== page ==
Selected by the party’s deputies after a series of five votes, the two competitors will be decided by the 200,000 members of the conservative party, after a postal vote whose result is expected on September 5.
Rishi Sunak obtained 137 votes from Conservative MPs on Wednesday, ahead of Liz Truss (113 votes) and Secretary of State for Foreign Trade Penny Mordaunt, eliminated with 105 votes, according to the results announced by Graham Brady, head of the organization of the poll. internal.
After the resignation on July 7 of Boris Johnson, swept away by scandals, it is now certain that the British government will be led either for the first time by a non-white man, or for the third time by a woman.
“Thank you for placing your trust in me,” Liz Truss tweeted.
Bowing out during a final question and answer session in Parliament as Prime Minister, Boris Johnson gave a “hasta la vista, baby” and advice for whoever will succeed him: “Stay close to Americans, support Ukrainians, fight for freedom and democracy everywhere. Lower taxes and deregulate where you can to make this country the best place to live and invest.”
Until the last moment, the teams of the three candidates worked hard to obtain the votes of the Conservative MPs, in particular those who supported the former Secretary of State for Equality Kemi Badenoch, eliminated on Tuesday.
– Very open race –
Rishi Sunak, 42, whose departure from government in early July helped precipitate Prime Minister Boris Johnson’s downfall, has been in the lead since the first vote.
However, the competition, very open, is far from being won for the one who seems less popular with the base of the party than with the deputies.
According to a YouGov poll published on Tuesday, the ex-finance minister would be largely beaten in the final regardless of his opponent.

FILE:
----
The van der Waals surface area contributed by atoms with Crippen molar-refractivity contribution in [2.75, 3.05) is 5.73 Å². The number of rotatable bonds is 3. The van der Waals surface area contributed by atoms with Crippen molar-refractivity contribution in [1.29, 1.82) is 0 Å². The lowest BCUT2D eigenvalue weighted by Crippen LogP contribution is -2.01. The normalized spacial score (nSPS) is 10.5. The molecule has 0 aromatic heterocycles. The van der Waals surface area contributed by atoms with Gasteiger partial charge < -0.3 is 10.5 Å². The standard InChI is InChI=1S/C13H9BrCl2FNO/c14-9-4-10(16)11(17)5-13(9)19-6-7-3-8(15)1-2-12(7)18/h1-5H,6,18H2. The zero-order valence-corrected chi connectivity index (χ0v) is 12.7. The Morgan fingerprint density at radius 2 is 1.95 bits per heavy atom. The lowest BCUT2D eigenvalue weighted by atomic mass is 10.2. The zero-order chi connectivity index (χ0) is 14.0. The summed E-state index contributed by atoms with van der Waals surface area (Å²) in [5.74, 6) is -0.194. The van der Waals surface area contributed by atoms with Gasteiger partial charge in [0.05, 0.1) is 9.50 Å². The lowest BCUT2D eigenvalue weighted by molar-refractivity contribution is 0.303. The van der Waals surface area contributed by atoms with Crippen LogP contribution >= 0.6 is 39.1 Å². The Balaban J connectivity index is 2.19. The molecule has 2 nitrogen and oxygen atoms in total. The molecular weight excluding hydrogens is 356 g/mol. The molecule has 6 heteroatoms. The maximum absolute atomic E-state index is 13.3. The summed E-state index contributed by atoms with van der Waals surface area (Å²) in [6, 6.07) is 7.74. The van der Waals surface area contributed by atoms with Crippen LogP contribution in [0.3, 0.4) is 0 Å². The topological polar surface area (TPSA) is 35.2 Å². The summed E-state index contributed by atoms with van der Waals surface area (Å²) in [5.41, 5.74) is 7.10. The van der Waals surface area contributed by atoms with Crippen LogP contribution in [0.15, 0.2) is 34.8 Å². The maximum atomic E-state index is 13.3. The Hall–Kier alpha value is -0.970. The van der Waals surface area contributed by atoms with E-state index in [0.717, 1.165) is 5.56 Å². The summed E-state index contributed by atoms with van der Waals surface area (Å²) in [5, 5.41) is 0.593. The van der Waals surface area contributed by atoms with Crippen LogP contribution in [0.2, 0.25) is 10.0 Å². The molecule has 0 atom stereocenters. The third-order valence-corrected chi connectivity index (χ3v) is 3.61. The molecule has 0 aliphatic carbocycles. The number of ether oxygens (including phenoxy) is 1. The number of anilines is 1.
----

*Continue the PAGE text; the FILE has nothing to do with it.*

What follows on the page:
Conversely, Liz Truss, 46, was deemed unconvincing last week but managed to close the gap. She also seems to be in the best position to get the votes of Kemi Badenoch, who, like her, represents the right wing of the Tories.
Mr Sunak has been accused by MP David Davis of seeking to ‘reallocate’ some of his votes to Liz Truss in order to eliminate Penny Mordaunt, whom he considers harder to beat. “It’s the dirtiest campaign I’ve ever seen,” Davis told LBC radio.
Ms Mordaunt, 49 and almost unknown to Britons just 10 days ago, was blasted favorite in a YouGov poll last week but found to be unclear and unconvincing in two televised debates.
Her campaign team presented her as embodying “change” while her two rivals, heavyweights under Johnson, are the candidates for “continuity”.
She thanked her teams in a tweet for their “hard work”, “we are moving forward together”.
The crisis of confidence and questions of integrity have marked the campaign, with the candidates all saying they want to turn – at least in form – the page of the Johnson era marred by scandals.
The candidates also debated widely over how they intended to tackle the cost of living crisis that is strangling British households, as inflation accelerated further in June, to 9.4% year on year.
A debate between the two finalists will be held next Monday on the BBC, announced the public audiovisual group. It will take place live from Stoke-on-Trent, a city in central England which voted more than 69% for Brexit in the 2016 referendum, in front of an audience of 80 to 100 people.